AIMS is also seeing growth in its scientific output. Since 2010, the number of peer-reviewed publications by AIMS affiliates multiplied by a factor of eight, placing it in the top 20 academic institutions in Africa according to Nature Index. Additionally, the program has graduated more than 1,200 students who have gone on to join prestigious research institutions or work in industry. Perhaps more importantly for Turok’s vision though, 60% of alumni have remained in Africa, a sign that talent isn’t being drained from the homeland.

Looking to the Future

AIMS is propelling Africa onto the global scientific stage. While striving to close the continent’s STEM education deficit and build its scientific infrastructure from the bottom up, the institution is also empowering a new generation of Africans to dream big. Turok and others are optimistic these inspired young Africans will make groundbreaking scientific discoveries.

“I would claim,” Turok said in a 2013 TEDx talk, “that the best possible thing that could happen is that the next great discovery of the human mind on the scale of Einstein’s — a discovery which tells us about the basic nature of reality and changes the future, and creates the future — if that next discovery is made by an African.”

However intimidating the task of training “Einsteins” might appear, many African leaders believe that Africa has the pipeline to make it happen. The continent has a massive youth demographic that will only get larger. According to UNICEF, 40% of the world's youth will be African by 2050. Turok and AIMS believe that African scientists are uniquely positioned to transform scientific fields, just as a generation of Jewish scientists did when they gained entry into universities across Europe in the 19th Century.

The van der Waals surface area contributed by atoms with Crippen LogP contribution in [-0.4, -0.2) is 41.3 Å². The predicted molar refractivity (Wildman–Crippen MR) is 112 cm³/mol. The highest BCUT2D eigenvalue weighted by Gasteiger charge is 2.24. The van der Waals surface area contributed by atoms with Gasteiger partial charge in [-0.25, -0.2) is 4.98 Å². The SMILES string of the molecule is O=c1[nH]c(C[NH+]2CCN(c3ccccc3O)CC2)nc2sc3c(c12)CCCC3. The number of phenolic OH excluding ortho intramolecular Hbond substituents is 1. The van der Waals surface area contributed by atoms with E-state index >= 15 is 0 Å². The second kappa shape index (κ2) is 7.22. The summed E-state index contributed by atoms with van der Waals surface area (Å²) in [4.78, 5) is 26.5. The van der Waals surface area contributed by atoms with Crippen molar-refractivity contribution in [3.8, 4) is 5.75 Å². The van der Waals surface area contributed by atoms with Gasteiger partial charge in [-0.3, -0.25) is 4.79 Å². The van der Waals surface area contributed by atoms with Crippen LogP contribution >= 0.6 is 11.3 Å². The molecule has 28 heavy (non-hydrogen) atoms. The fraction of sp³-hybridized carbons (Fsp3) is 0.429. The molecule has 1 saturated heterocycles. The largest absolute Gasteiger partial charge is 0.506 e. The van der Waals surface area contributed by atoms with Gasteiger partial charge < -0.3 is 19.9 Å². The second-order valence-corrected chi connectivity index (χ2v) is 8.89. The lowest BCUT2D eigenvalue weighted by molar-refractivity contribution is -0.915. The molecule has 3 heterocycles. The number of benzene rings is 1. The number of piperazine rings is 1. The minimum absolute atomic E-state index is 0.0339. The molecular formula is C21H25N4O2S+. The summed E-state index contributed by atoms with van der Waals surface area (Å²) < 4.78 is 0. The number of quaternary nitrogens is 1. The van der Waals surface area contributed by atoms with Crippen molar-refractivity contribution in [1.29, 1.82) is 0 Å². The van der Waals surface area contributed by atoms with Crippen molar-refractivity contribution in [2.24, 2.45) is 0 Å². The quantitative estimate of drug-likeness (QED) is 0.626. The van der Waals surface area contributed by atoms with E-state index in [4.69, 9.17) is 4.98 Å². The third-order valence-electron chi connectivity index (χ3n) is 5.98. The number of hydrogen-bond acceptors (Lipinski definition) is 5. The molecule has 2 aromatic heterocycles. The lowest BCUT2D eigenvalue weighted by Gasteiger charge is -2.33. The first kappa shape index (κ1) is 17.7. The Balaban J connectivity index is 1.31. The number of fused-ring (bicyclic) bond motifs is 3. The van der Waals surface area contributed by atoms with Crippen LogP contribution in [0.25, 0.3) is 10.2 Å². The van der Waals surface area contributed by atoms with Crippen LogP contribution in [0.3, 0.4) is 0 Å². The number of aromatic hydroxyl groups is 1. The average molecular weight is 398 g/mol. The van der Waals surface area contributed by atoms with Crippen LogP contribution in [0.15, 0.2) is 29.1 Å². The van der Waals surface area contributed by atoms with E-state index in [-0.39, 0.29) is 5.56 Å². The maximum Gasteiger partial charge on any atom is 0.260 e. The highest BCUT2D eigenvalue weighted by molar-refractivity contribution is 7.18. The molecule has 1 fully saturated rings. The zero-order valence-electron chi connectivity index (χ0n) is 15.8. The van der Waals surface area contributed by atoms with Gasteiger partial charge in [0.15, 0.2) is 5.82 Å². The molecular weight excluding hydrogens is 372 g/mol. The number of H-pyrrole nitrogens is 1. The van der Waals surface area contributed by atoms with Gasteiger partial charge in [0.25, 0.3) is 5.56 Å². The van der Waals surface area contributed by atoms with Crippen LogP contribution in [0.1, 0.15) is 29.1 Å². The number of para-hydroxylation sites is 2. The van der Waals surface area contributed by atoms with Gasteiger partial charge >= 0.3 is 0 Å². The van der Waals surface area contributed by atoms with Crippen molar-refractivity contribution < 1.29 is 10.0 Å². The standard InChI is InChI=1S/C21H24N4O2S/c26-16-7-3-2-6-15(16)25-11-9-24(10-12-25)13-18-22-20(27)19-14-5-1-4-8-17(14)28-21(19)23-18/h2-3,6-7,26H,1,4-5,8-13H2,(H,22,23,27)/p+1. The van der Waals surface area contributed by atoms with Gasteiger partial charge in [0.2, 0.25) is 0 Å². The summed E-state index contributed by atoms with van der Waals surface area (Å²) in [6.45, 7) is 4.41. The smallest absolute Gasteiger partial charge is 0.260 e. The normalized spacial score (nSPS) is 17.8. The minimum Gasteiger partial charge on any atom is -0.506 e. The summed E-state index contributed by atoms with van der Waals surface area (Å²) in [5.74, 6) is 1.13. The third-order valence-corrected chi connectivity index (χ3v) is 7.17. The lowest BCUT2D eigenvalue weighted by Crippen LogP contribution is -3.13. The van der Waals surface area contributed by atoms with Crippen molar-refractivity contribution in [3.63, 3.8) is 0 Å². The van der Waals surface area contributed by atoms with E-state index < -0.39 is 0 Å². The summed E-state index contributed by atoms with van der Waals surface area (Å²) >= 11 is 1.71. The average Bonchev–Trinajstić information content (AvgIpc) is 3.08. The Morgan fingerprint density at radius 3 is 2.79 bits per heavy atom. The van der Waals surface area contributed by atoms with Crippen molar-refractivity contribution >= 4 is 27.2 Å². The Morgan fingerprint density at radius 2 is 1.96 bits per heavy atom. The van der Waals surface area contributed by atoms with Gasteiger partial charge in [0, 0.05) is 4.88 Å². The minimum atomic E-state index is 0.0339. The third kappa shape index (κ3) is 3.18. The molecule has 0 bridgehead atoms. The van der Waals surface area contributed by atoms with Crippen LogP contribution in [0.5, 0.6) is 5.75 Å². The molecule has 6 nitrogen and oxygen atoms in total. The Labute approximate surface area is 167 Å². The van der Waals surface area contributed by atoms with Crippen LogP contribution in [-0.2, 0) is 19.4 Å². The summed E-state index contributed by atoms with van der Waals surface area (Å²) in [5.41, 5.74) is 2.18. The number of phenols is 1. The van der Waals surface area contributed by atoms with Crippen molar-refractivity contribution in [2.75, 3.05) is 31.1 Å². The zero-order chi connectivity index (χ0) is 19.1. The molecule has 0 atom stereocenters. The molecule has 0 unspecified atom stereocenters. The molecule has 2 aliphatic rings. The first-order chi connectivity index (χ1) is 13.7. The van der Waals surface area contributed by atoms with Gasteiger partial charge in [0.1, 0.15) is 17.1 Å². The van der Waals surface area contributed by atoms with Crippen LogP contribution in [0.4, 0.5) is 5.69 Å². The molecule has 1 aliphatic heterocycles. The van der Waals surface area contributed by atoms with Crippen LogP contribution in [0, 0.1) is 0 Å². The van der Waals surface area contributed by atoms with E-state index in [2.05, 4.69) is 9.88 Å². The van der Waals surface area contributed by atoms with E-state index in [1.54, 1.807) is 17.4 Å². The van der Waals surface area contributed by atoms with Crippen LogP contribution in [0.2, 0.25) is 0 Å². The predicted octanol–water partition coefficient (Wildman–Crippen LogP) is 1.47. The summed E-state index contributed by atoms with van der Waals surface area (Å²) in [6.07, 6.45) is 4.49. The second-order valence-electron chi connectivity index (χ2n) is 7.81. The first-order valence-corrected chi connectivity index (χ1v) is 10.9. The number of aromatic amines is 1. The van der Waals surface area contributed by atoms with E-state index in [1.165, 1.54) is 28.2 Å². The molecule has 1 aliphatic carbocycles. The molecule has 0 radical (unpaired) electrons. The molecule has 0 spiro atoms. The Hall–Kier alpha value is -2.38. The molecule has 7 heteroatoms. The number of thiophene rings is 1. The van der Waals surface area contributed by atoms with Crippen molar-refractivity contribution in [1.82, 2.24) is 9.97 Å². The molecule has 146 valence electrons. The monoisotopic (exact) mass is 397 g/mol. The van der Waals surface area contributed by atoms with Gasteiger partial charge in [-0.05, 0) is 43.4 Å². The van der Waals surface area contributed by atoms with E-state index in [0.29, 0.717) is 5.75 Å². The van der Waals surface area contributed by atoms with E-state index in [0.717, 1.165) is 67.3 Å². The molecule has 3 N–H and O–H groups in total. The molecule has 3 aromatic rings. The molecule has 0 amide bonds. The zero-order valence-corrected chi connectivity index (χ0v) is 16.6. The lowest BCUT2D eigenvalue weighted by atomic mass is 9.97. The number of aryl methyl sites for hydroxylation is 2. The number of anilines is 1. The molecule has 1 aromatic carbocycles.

The inclusion of cultures that have been historically marginalized in science can lead to a renewal of science. “The youth of Africa are incredibly aspirant,” Turok told BBC Radio Science. “They bring the kind of vigor that comes from feeling like you’re the first of your culture and your people to have the chance to do [science] seriously. There is absolutely no question we’re going to see some remarkable young people emerge in scientific fields in Africa in the next five to ten years.”

With Turok’s wish for an African Einstein, the Next Einstein Initiative was born. The Next Einstein Initiative aims to fundraise for 15 AIMS centers across Africa by 2023. However, the slogan “Next Einstein” has also served as an inspiration for young African scientists in other contexts.

“Not just because [Einstein] was a spectacular scientist, but also [because] he thought about the way we should care for social justice as well as science,” said South African cosmologist Amanda Weltman on BBC Discovery. “Einstein triggered completely new ideas and brought about revolution, [and] that's what we want to do. It's not necessarily to be [Einstein], but to be revolutionary and fearless.”

Turok agrees. He wants to create opportunities for the young scientists who will carry Africa into the modern era. He acknowledges that the continent has a lot of catching up to do in science and research. To this end, AIMS has already partnered with Rwandan president Paul Kagame on a major science research center called Quantum Leap Africa, in hopes of propelling Africa into the quantum age.

Turok believes a new generation of African scientists will pioneer scientific and technological tools to solve Africa’s complex health, energy, and growth challenges. However, if a young African genius happens to come up with the theory of everything as a result of AIMS and the Next Einstein Initiative, that would certainly be nice, too.

This feature won the 2016 Science & Society Writing Award of the Driskill Graduate Program in the Life Sciences (DGP). Written as part of a course bridging scientific issues and public policy, outstanding articles deserving of a wider readership are selected each year for publication in HELIX.